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UBC Reports | Vol. 50 | No. 4| Apr. 1, 2004

Refugee Program Creates Global Citizens

By Cristina Calboreanu

From its inception, the WUSC Student Refugee Program has changed the lives of more than 700 student refugees by providing opportunities for them to resume their studies and live a secure and prosperous life, but its influence goes even further.

“We talk about the sponsored students and how their lives have changed, but our lives change as well,” says Syma Khan, chair of WUSC-UBC. “You learn about these issues in class or you see them on the news, but to actually meet someone who has lived through political instability and who has lived in the refugee camps and to be able to interact with them on a personal level and to become friends is really amazing and really enlightening.”

“The partnership with university campuses is what makes the student refugee program unique. Students and university leadership across Canada are leveraging more than $1 million every year to make the program possible,” says Barbara Levine, director of Canadian Programs and Partnerships at the WUSC office in Ottawa. “This program helps activate the human and intellectual resources of the university, especially the capacity and commitment of Canadian students, and it also goes towards helping Canada meet its international obligations in terms of refugee resettlement.”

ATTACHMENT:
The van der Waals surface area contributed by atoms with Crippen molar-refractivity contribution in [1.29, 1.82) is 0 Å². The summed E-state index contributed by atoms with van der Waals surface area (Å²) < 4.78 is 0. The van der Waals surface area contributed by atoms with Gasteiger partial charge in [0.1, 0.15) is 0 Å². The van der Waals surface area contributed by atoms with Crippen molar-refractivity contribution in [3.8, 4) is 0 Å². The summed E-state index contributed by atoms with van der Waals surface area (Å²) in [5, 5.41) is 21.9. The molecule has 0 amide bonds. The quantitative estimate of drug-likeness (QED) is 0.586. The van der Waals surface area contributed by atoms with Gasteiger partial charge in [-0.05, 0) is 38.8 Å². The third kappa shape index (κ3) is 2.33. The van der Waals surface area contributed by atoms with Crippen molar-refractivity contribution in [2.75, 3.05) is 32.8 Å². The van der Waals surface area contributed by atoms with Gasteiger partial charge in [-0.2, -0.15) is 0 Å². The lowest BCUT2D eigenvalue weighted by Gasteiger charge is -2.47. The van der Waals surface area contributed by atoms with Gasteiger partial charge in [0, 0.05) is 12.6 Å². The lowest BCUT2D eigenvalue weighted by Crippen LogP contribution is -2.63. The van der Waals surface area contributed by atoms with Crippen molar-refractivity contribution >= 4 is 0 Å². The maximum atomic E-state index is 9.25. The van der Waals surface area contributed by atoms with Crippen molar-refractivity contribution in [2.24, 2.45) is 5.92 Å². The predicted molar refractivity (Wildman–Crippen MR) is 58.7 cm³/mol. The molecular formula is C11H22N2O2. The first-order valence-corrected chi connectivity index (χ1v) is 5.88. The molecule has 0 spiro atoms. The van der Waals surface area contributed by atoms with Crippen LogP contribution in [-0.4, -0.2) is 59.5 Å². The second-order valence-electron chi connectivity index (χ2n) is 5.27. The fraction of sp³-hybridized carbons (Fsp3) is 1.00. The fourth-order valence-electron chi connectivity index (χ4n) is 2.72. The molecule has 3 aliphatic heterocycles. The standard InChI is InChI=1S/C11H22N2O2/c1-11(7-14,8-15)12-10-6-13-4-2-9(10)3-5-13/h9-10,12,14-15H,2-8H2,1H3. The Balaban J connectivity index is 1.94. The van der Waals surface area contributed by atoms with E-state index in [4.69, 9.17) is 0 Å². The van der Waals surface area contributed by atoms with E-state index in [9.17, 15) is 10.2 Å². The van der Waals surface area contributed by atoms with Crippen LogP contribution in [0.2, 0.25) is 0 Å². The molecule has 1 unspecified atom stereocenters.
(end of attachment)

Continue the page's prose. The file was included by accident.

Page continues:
A recent impact study of participants in the program between 1978 and 2000 found that both sponsored students and volunteers with the local committees have significantly higher rates of civic participation and leadership, including volunteering, membership in civic organizations, and political participation, than the average Canadian citizen. For Levine, that means that the program is achieving its goals.

“We do not see the student refugee program as an end in itself,” she explains. “It has always been about creating opportunities for people to understand their responsibilities as global citizens. It’s about creating active citizens who understand that their obligations go beyond their immediate family and local community.”

With UBC placing a high emphasis on promoting global awareness and citizenship, Levine sees inspiring opportunities for WUSC to work with the UBC administration.

“We’re very excited about the initiatives that UBC has taken around global citizenship, and we look forward to working together,” says Levine. “There are real challenges for universities in terms of what internationalization means, because it’s about transforming our institutions and transforming ourselves to be better, more engaged citizens of the world.”

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Last reviewed 22-Sep-2006

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